Out of all the available instruments currently used in practice, a strength of the Adolescent Substance Abuse Subtle Screening Inventory (SASSI-A2; Miller & Lazowski, 2001) is that it purports to measure adolescent substance abuse regardless of the respondents' willingness to be open and honest about that use (Feldstein & Miller, 2007; Rogers, Cashel, Johansen, Sewell, & Gonzales, 1997). Consequently, the SASSI-A2 may be useful for certain populations at high levels of risk, but that do not tend to report drug and alcohol use. Research literature on SASSI-A2 is limited.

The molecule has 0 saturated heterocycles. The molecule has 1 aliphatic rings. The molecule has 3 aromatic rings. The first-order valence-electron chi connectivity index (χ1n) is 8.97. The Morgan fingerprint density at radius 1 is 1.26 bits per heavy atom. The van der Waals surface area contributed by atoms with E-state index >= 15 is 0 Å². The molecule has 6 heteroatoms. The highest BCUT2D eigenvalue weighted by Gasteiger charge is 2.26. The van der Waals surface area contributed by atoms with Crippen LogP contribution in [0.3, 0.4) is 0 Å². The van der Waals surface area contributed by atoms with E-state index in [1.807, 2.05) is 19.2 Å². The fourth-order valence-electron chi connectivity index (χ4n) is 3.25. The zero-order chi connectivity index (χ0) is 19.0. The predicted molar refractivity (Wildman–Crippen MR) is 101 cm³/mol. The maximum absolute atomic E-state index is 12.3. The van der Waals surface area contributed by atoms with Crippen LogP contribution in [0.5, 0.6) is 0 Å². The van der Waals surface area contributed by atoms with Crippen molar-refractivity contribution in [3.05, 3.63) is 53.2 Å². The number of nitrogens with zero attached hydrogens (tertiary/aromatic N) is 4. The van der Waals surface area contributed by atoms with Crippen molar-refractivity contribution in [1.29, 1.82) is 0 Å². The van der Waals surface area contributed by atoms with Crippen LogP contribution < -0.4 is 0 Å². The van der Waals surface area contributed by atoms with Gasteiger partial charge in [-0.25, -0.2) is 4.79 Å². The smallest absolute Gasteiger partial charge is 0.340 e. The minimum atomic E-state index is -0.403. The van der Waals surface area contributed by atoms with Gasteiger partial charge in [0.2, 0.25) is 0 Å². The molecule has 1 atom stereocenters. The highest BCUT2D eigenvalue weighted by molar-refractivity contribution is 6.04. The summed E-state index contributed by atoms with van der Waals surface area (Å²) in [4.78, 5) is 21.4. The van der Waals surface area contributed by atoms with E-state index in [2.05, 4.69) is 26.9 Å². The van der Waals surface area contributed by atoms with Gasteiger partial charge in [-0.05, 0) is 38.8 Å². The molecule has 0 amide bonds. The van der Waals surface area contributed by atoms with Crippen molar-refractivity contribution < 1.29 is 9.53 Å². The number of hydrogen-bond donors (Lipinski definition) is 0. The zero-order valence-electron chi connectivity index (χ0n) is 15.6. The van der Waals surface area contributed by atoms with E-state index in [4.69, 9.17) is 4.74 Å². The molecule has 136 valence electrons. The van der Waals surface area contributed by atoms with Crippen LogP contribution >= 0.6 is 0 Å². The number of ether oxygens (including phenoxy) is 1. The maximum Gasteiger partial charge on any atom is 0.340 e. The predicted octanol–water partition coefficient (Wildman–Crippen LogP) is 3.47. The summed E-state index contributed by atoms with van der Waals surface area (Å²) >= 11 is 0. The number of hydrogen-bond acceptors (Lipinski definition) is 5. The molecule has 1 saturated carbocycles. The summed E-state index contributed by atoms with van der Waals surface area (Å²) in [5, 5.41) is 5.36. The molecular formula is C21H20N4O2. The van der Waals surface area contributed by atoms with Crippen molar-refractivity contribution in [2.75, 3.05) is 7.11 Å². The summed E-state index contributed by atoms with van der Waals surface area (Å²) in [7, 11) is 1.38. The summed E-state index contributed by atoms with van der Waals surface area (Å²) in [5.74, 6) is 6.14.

A critical review of the extant research on the previous version of the instrument (SASSI-A; Miller & Lazowski, 2001) suggests that its ability to detect substance-related disorders in nonreporting adolescents is questionable. Rogers et al. (1997), for example, noted that the SASSI-A, although useful for accurately identifying 75% of reporting users, misclassified approximately 66% of nonusers. Rogers et al. further reported that the SASSI-A demonstrated less efficiency in classifying Hispanic participants than in classifying Caucasian participants, thus possibly indicating an ethnic or cultural bias. Bauman, Merta, and Steiner (1999) concluded that although the SASSI-A is able to differentiate between clinical and nonclinical at-risk groups, the validity of the SASSI-A for adolescent substance abuse screening was questionable, because it "classified significantly more individuals as chemically dependent than did the clinicians" (p. 68). Sweet and Saules (2003) noted that while the SASSI-A face validity scales demonstrated validity, the other scales of the SASSI-A revealed poor construct validity. Additionally, Stein et al. (2005) noted that SASSI-A's construct validity was supported for use with juveniles in a correctional setting; however, their results indicated that the SASSI-A was best for detecting alcohol consumption, when participants scored three or above in the Face Valid Alcohol (FVA) Scale, but not useful for detecting drug use. After studying the available research on the SASSI, Feldstein and Miller (2007) concluded that SASSI's subtle scales did not add incremental validity over and above that which was gained from the face valid and obvious scales.